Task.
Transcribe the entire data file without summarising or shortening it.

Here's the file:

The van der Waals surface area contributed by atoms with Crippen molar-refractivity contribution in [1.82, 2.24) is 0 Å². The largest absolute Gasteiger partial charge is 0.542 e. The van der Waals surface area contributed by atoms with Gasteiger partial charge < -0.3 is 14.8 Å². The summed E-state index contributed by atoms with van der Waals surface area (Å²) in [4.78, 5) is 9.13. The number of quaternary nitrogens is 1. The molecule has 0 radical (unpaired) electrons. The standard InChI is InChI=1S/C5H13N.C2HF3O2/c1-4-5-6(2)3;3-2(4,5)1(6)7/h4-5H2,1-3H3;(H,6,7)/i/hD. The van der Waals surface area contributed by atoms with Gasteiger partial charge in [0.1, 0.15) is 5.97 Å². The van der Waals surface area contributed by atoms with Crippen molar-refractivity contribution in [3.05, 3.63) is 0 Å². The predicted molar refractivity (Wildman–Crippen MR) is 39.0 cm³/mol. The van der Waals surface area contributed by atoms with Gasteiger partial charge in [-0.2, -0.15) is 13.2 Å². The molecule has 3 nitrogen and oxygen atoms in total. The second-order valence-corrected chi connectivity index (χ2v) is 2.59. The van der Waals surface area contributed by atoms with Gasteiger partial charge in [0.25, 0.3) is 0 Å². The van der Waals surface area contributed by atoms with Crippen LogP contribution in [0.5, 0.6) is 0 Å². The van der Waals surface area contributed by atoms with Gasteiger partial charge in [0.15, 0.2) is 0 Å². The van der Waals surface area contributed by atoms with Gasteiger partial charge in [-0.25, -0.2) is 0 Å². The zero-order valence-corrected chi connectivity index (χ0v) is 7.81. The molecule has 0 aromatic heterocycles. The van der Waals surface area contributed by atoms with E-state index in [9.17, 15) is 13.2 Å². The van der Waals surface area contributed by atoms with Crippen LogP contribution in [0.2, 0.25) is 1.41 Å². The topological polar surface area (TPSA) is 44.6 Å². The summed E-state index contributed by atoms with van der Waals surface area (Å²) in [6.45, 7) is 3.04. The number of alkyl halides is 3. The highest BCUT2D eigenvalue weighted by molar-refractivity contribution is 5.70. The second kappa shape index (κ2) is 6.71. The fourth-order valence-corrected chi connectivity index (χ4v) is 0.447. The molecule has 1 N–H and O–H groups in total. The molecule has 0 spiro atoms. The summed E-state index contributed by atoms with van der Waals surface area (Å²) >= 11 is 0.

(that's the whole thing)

The van der Waals surface area contributed by atoms with Crippen molar-refractivity contribution in [1.82, 2.24) is 0 Å². The largest absolute Gasteiger partial charge is 0.542 e. The van der Waals surface area contributed by atoms with Gasteiger partial charge < -0.3 is 14.8 Å². The summed E-state index contributed by atoms with van der Waals surface area (Å²) in [4.78, 5) is 9.13. The number of quaternary nitrogens is 1. The molecule has 0 radical (unpaired) electrons. The standard InChI is InChI=1S/C5H13N.C2HF3O2/c1-4-5-6(2)3;3-2(4,5)1(6)7/h4-5H2,1-3H3;(H,6,7)/i/hD. The van der Waals surface area contributed by atoms with Gasteiger partial charge in [0.1, 0.15) is 5.97 Å². The van der Waals surface area contributed by atoms with Crippen molar-refractivity contribution in [3.05, 3.63) is 0 Å². The predicted molar refractivity (Wildman–Crippen MR) is 39.0 cm³/mol. The van der Waals surface area contributed by atoms with Gasteiger partial charge in [-0.2, -0.15) is 13.2 Å². The molecule has 3 nitrogen and oxygen atoms in total. The second-order valence-corrected chi connectivity index (χ2v) is 2.59. The van der Waals surface area contributed by atoms with Gasteiger partial charge in [0.25, 0.3) is 0 Å². The van der Waals surface area contributed by atoms with Crippen LogP contribution in [0.5, 0.6) is 0 Å². The van der Waals surface area contributed by atoms with Gasteiger partial charge in [0.15, 0.2) is 0 Å². The van der Waals surface area contributed by atoms with Gasteiger partial charge in [-0.25, -0.2) is 0 Å². The zero-order valence-corrected chi connectivity index (χ0v) is 7.81. The molecule has 0 aromatic heterocycles. The van der Waals surface area contributed by atoms with E-state index in [9.17, 15) is 13.2 Å². The van der Waals surface area contributed by atoms with Crippen LogP contribution in [0.2, 0.25) is 1.41 Å². The topological polar surface area (TPSA) is 44.6 Å². The summed E-state index contributed by atoms with van der Waals surface area (Å²) in [6.45, 7) is 3.04. The number of alkyl halides is 3. The highest BCUT2D eigenvalue weighted by molar-refractivity contribution is 5.70. The second kappa shape index (κ2) is 6.71. The fourth-order valence-corrected chi connectivity index (χ4v) is 0.447. The molecule has 1 N–H and O–H groups in total. The molecule has 0 spiro atoms. The summed E-state index contributed by atoms with van der Waals surface area (Å²) >= 11 is 0.